Weather: 56 degrees, grey
What I’m listening to: the quiet that descends on the Peninsula after the fishing rush is over
One of the beautiful things about food and eating locally is that many seasonal ingredients often pair wonderfully together, as though nature has a palate all her own, delivering wild edibles at just the right time to perfectly compliment one another. This happens every year when Alaska’s wild blueberry season converges with the end of rhubarb season. These two ingredients are an ideal match, the plump sweetness of the berries against the sour tang of the rhubarb stalks. Darkest indigo against the reddest of red.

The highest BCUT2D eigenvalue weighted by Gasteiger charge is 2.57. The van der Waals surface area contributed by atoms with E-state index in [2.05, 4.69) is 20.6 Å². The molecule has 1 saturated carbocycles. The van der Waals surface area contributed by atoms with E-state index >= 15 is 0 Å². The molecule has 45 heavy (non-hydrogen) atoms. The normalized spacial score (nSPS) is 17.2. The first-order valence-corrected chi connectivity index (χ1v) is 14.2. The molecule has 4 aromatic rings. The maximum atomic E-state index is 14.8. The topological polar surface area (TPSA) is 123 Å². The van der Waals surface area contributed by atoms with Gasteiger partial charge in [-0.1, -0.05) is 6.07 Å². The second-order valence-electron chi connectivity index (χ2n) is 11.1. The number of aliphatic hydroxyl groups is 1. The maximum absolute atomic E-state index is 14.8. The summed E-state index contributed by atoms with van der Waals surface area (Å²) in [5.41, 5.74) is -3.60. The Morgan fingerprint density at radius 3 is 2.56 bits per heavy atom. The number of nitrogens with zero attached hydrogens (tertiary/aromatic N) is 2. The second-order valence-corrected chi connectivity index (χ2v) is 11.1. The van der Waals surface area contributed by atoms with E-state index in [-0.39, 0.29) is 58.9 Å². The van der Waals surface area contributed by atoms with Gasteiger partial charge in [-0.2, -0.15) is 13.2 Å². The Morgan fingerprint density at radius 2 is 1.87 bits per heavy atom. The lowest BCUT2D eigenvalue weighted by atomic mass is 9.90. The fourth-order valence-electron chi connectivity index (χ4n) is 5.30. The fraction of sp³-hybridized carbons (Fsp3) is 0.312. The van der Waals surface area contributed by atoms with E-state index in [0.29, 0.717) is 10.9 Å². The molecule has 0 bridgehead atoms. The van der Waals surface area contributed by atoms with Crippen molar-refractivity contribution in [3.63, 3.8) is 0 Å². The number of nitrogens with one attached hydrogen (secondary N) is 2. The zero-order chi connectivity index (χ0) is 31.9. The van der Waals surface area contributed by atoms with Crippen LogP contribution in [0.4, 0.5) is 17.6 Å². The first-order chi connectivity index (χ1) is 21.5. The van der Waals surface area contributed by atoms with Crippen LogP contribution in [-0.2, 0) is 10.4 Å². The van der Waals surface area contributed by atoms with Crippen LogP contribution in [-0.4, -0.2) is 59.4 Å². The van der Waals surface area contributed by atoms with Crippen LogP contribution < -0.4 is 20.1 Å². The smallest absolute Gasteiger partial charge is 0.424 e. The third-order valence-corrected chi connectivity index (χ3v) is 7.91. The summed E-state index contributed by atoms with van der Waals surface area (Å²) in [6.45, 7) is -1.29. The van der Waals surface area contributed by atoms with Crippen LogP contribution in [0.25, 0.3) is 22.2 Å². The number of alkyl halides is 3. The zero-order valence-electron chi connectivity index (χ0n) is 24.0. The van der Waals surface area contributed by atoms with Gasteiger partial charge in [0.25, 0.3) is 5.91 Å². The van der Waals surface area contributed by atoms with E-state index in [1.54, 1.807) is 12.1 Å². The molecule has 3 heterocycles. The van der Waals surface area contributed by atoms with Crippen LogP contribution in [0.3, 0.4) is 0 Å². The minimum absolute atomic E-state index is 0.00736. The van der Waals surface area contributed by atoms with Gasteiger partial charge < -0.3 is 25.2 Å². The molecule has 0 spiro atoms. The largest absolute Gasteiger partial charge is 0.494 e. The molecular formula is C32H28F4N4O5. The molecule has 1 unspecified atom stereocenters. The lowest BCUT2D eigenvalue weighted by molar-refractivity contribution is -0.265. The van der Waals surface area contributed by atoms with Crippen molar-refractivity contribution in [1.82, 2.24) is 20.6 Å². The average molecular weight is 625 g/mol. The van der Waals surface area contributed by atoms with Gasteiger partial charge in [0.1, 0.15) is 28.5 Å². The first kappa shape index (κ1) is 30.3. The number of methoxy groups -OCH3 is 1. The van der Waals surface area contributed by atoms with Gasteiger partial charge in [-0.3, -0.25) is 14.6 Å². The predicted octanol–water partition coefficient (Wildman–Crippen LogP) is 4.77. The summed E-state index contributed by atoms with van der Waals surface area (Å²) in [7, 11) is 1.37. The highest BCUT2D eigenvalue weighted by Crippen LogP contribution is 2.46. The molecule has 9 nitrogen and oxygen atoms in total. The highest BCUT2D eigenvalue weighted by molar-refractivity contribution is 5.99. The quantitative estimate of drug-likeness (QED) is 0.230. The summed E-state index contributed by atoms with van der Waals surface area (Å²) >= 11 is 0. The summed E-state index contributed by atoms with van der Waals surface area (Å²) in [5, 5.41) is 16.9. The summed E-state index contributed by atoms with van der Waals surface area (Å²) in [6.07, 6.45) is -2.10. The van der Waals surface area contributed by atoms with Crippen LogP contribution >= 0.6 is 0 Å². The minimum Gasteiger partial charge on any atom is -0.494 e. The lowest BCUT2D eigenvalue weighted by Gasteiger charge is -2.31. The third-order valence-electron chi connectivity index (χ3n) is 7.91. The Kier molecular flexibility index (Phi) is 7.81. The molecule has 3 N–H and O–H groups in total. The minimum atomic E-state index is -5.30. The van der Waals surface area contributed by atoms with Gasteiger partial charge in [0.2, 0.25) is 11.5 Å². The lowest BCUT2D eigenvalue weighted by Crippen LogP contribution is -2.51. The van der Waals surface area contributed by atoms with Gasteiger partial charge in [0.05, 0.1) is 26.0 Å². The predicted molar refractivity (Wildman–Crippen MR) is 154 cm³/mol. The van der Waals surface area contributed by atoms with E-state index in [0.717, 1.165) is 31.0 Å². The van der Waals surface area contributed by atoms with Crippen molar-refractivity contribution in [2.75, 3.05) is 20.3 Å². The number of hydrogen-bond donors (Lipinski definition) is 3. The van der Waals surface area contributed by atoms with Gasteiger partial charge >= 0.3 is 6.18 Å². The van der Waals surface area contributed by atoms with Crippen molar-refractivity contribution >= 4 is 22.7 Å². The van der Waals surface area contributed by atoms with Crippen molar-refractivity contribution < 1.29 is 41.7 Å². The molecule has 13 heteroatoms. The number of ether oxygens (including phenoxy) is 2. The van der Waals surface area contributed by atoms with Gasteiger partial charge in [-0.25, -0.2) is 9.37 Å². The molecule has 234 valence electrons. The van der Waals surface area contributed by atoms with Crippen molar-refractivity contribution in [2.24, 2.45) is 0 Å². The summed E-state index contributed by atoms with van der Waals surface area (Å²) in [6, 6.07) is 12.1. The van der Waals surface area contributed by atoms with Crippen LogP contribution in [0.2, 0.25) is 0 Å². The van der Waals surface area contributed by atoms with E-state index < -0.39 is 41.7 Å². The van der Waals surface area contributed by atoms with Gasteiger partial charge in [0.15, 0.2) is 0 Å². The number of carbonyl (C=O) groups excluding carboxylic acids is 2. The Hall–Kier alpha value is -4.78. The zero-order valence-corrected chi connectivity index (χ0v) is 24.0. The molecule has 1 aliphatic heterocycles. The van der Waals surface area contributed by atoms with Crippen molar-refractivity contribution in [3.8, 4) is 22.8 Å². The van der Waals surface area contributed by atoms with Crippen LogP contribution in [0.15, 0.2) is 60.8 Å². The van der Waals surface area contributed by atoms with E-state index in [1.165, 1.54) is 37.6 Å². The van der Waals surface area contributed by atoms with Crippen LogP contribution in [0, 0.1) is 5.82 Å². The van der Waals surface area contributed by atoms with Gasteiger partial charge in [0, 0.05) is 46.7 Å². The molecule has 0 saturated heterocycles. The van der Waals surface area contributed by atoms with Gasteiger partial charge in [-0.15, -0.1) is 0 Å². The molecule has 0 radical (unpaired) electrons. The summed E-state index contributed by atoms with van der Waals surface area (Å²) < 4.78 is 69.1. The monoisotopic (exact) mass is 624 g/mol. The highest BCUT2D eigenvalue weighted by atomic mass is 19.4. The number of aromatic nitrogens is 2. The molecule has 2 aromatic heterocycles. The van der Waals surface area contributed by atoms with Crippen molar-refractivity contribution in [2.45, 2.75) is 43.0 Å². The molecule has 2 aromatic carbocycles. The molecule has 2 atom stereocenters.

I made a rustic blueberry rhubarb galette and it’s one of my favorite rhubarb preparations to date. I love making galettes because they’re quicker, simpler, and more freeform than making a traditional two crust fruit pie. Nothing about it needs to be perfect. I sent a couple of slices to the neighbors across the street and, upon returning with my pottery plate, they asked how I made the crust so golden and crisp, almost caramelized underneath. That’s the beauty of a galette, I told them. You only need to make one crust, which is easy to work with. You forego a pie plate for a sheet pan, laying the dough down in the center, mounding the filling high like a cobbled hill of berries, then fold the dough up the sides in imperfect pleats. The dough gets crisp on the bottom and golden on the edges, where you brushed it with egg wash and sprinkled it with sugar. The juices bubble and ooze out onto the pan, adding to the imperfection and the beauty of it. Top the warm galette with really good vanilla bean ice cream, allowing it to melt into small streams that work their way between the caverns of filling.